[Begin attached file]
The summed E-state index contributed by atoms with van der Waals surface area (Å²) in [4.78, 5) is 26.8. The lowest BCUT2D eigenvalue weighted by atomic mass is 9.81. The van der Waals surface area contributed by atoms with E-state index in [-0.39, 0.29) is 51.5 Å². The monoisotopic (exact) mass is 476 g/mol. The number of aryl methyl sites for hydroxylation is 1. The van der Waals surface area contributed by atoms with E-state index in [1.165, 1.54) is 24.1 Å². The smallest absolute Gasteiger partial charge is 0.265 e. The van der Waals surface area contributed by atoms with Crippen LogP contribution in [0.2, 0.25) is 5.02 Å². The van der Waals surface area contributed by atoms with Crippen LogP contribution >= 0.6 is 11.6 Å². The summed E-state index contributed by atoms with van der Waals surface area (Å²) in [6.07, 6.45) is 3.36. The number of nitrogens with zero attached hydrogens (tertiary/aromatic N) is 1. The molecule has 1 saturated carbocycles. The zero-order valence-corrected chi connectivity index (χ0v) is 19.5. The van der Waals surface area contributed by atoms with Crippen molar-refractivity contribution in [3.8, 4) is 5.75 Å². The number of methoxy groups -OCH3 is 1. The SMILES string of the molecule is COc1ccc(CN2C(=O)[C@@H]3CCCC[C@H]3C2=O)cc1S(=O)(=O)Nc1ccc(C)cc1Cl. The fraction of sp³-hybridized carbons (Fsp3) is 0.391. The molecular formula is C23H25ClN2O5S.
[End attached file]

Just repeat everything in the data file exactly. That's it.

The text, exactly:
The summed E-state index contributed by atoms with van der Waals surface area (Å²) in [4.78, 5) is 26.8. The lowest BCUT2D eigenvalue weighted by atomic mass is 9.81. The van der Waals surface area contributed by atoms with E-state index in [-0.39, 0.29) is 51.5 Å². The monoisotopic (exact) mass is 476 g/mol. The number of aryl methyl sites for hydroxylation is 1. The van der Waals surface area contributed by atoms with E-state index in [1.165, 1.54) is 24.1 Å². The smallest absolute Gasteiger partial charge is 0.265 e. The van der Waals surface area contributed by atoms with Crippen LogP contribution in [0.2, 0.25) is 5.02 Å². The van der Waals surface area contributed by atoms with Crippen LogP contribution >= 0.6 is 11.6 Å². The summed E-state index contributed by atoms with van der Waals surface area (Å²) in [6.07, 6.45) is 3.36. The number of nitrogens with zero attached hydrogens (tertiary/aromatic N) is 1. The molecule has 1 saturated carbocycles. The zero-order valence-corrected chi connectivity index (χ0v) is 19.5. The van der Waals surface area contributed by atoms with Crippen molar-refractivity contribution in [3.8, 4) is 5.75 Å². The number of methoxy groups -OCH3 is 1. The SMILES string of the molecule is COc1ccc(CN2C(=O)[C@@H]3CCCC[C@H]3C2=O)cc1S(=O)(=O)Nc1ccc(C)cc1Cl. The fraction of sp³-hybridized carbons (Fsp3) is 0.391. The molecular formula is C23H25ClN2O5S.